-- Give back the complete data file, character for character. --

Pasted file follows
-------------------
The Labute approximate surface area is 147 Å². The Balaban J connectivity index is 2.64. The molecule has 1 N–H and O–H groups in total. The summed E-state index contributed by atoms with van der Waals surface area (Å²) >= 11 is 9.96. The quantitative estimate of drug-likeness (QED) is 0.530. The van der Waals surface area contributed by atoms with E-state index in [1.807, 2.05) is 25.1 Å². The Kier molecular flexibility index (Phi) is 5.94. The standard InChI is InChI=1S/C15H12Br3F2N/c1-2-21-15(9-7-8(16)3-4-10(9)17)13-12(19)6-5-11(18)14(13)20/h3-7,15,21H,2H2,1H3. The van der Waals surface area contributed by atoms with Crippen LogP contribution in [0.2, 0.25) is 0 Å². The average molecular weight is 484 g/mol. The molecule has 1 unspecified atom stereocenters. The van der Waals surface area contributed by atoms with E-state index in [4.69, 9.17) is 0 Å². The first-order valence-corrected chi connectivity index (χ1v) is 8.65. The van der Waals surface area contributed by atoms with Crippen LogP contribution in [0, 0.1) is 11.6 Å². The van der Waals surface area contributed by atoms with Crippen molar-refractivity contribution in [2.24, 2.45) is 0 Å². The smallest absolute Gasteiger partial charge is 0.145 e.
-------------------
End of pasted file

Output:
The Labute approximate surface area is 147 Å². The Balaban J connectivity index is 2.64. The molecule has 1 N–H and O–H groups in total. The summed E-state index contributed by atoms with van der Waals surface area (Å²) >= 11 is 9.96. The quantitative estimate of drug-likeness (QED) is 0.530. The van der Waals surface area contributed by atoms with E-state index in [1.807, 2.05) is 25.1 Å². The Kier molecular flexibility index (Phi) is 5.94. The standard InChI is InChI=1S/C15H12Br3F2N/c1-2-21-15(9-7-8(16)3-4-10(9)17)13-12(19)6-5-11(18)14(13)20/h3-7,15,21H,2H2,1H3. The van der Waals surface area contributed by atoms with Crippen LogP contribution in [0.2, 0.25) is 0 Å². The average molecular weight is 484 g/mol. The molecule has 1 unspecified atom stereocenters. The van der Waals surface area contributed by atoms with E-state index in [4.69, 9.17) is 0 Å². The first-order valence-corrected chi connectivity index (χ1v) is 8.65. The van der Waals surface area contributed by atoms with Crippen LogP contribution in [0, 0.1) is 11.6 Å². The van der Waals surface area contributed by atoms with Crippen molar-refractivity contribution in [2.24, 2.45) is 0 Å². The smallest absolute Gasteiger partial charge is 0.145 e.